Half of Albertans know little about Indian Residential Schools: Poll
About half of Albertans say they know little about Canada's residential schools system, while 20 per cent say they know nothing at all, according to a new national poll conducted by the Canadian Race Relations Foundation (CCRF), the Assembly of First Nations and Abacus Data, placing the Alberta government's draft K-6 curriculum under heightened scrutiny for its lack of meaningful Indigenous content.
“The most difficult thing to watch in our communities is the continuous effects of residential schools,” Blood Tribe councillor Iitoomsaokaa'sii Diandra Bruised Head said in a statement announcing the findings.
“It's isolating knowing that the majority of Albertans, for whatever reason, did not know of these horrible institutions. This lack of education has led to some extremely negative perceptions of First Nations people.”
The updated curriculum has come under sharp criticism from the Alberta Teachers Association and education experts for its Eurocentric perspective that forces children to learn about the fall of Rome and European artists, such as Picasso and Monet, while delaying instruction about residential schools, of which there was at least 25 in Alberta, until later grades, in addition to its reliance on outdated modes of learning.
The poll, which was conducted after the discovery of the remains of 215 children buried at the site of a Kamloops residential school, shows that while 70 per cent of Albertans were saddened by the discovery and about half were angered about it, 62 per cent were either shocked by the news or unaware of the extent of the horrors of residential schools.
While 80 per cent of southern Alberta residents believe not enough is being taught about residential schools in Alberta classrooms, just half of northwestern Albertans agree. And while almost 60 per cent of women believe the residential school system was an instrument of genocide, only half of men do.
CRRF board member and Metis activist Roy Pogorzelski says the data demonstrates the need to better equip the education system to teach Indigenous history as part of broader reconciliation efforts.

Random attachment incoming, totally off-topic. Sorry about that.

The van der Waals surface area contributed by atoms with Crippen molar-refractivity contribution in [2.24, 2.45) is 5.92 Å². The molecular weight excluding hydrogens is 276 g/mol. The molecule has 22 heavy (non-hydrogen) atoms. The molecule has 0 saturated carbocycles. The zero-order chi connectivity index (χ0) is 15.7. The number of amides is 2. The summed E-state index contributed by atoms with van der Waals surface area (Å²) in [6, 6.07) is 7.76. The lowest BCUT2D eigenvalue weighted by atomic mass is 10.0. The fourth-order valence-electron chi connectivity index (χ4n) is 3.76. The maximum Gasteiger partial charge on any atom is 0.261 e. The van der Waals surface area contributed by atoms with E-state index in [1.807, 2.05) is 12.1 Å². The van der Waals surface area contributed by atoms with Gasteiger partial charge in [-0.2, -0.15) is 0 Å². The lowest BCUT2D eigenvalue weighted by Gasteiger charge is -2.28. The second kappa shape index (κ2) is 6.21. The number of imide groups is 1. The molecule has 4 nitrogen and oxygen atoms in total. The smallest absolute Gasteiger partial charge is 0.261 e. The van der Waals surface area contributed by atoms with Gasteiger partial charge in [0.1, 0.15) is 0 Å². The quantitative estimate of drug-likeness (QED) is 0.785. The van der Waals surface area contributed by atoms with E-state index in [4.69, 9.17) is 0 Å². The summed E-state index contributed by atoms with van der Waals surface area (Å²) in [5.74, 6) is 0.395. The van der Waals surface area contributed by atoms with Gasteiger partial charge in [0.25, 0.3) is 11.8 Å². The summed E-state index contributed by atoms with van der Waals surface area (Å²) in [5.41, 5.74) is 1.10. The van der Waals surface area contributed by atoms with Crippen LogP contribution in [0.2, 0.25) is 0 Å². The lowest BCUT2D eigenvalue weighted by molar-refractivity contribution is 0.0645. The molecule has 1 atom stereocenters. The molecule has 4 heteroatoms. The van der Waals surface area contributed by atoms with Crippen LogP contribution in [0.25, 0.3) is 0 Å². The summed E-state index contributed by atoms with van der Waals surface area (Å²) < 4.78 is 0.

“This is a time for non-Indigenous people to act in meaningful allyship with Indigenous communities while we continue to work towards eliminating anti-Indigenous racism by breaking down racist systems and institutions that have been maintained in this country for generations,” Pogorzelski said.
Assembly of First Nations regional chief Marlene Poitras points out in a statement that Kenney's handpicked curriculum advisor Chris Champion's Dorcester Review publication has repeatedly engaged in genocide denial.
She called on the curriculum to be re-written to include education about the legacy of residential schools in kindergarten. “Alberta's children are bright and our educators are gifted. I have no doubt they can find creative and appropriate ways to teach this content to children at all levels of learning,” said Poitras, who also called for Champion to be fired.
“It's time for the provincial government to admit its wrongdoing in its drafting of this curriculum and in putting a racist like Chris Champion in a key drafting position. Alberta Education must take (its) social studies curriculum back to the drawing board and ensure they have scrubbed out those parts in which Champion had a hand in penning."
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